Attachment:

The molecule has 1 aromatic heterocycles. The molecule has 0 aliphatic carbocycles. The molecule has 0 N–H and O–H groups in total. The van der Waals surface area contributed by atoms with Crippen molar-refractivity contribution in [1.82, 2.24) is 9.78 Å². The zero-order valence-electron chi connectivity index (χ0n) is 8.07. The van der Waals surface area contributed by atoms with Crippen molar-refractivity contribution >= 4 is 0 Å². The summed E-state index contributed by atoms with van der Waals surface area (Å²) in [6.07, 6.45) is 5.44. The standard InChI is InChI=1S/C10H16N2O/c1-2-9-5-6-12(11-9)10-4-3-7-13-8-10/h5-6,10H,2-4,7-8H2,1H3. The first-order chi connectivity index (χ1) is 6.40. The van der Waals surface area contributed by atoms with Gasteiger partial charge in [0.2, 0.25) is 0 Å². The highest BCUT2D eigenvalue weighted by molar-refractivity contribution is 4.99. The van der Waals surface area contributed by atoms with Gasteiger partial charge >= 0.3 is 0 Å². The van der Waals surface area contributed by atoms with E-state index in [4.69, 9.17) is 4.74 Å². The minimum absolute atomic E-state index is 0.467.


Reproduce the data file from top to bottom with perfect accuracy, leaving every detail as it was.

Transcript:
The molecule has 1 aromatic heterocycles. The molecule has 0 aliphatic carbocycles. The molecule has 0 N–H and O–H groups in total. The van der Waals surface area contributed by atoms with Crippen molar-refractivity contribution in [1.82, 2.24) is 9.78 Å². The zero-order valence-electron chi connectivity index (χ0n) is 8.07. The van der Waals surface area contributed by atoms with Crippen molar-refractivity contribution >= 4 is 0 Å². The summed E-state index contributed by atoms with van der Waals surface area (Å²) in [6.07, 6.45) is 5.44. The standard InChI is InChI=1S/C10H16N2O/c1-2-9-5-6-12(11-9)10-4-3-7-13-8-10/h5-6,10H,2-4,7-8H2,1H3. The first-order chi connectivity index (χ1) is 6.40. The van der Waals surface area contributed by atoms with Gasteiger partial charge in [0.2, 0.25) is 0 Å². The highest BCUT2D eigenvalue weighted by molar-refractivity contribution is 4.99. The van der Waals surface area contributed by atoms with Gasteiger partial charge >= 0.3 is 0 Å². The van der Waals surface area contributed by atoms with E-state index in [4.69, 9.17) is 4.74 Å². The minimum absolute atomic E-state index is 0.467.